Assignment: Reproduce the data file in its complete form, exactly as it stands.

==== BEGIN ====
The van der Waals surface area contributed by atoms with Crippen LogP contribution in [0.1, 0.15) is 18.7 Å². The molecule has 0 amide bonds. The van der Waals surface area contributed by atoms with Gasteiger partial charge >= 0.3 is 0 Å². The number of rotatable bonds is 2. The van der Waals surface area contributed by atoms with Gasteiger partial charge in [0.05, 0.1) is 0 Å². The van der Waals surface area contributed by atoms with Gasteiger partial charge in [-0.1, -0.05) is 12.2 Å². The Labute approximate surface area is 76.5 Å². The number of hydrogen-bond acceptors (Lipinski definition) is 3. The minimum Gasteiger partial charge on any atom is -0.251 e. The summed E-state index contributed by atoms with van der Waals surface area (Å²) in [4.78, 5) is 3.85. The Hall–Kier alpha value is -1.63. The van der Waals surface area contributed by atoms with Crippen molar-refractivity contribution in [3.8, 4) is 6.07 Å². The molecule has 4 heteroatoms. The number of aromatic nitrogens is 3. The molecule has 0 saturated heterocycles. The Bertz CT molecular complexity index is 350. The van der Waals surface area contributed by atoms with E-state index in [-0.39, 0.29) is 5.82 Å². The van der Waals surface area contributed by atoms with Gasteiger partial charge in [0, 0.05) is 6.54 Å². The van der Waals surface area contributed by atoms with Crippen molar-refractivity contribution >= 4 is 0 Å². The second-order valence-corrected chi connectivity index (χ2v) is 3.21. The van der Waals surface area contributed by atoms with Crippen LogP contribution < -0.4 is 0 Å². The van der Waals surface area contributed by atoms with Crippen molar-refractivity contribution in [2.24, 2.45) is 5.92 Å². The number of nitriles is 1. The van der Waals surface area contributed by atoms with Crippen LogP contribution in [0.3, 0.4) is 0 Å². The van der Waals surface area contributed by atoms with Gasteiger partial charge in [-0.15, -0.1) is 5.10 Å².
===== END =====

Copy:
The van der Waals surface area contributed by atoms with Crippen LogP contribution in [0.1, 0.15) is 18.7 Å². The molecule has 0 amide bonds. The van der Waals surface area contributed by atoms with Gasteiger partial charge >= 0.3 is 0 Å². The number of rotatable bonds is 2. The van der Waals surface area contributed by atoms with Gasteiger partial charge in [0.05, 0.1) is 0 Å². The van der Waals surface area contributed by atoms with Gasteiger partial charge in [-0.1, -0.05) is 12.2 Å². The Labute approximate surface area is 76.5 Å². The number of hydrogen-bond acceptors (Lipinski definition) is 3. The minimum Gasteiger partial charge on any atom is -0.251 e. The summed E-state index contributed by atoms with van der Waals surface area (Å²) in [4.78, 5) is 3.85. The Hall–Kier alpha value is -1.63. The van der Waals surface area contributed by atoms with Crippen molar-refractivity contribution in [3.8, 4) is 6.07 Å². The molecule has 4 heteroatoms. The number of aromatic nitrogens is 3. The molecule has 0 saturated heterocycles. The Bertz CT molecular complexity index is 350. The van der Waals surface area contributed by atoms with E-state index in [-0.39, 0.29) is 5.82 Å². The van der Waals surface area contributed by atoms with Gasteiger partial charge in [0, 0.05) is 6.54 Å². The van der Waals surface area contributed by atoms with Crippen molar-refractivity contribution >= 4 is 0 Å². The second-order valence-corrected chi connectivity index (χ2v) is 3.21. The van der Waals surface area contributed by atoms with Crippen LogP contribution < -0.4 is 0 Å². The van der Waals surface area contributed by atoms with Crippen molar-refractivity contribution in [2.24, 2.45) is 5.92 Å². The number of nitriles is 1. The van der Waals surface area contributed by atoms with Crippen LogP contribution in [0.3, 0.4) is 0 Å². The van der Waals surface area contributed by atoms with Gasteiger partial charge in [-0.15, -0.1) is 5.10 Å².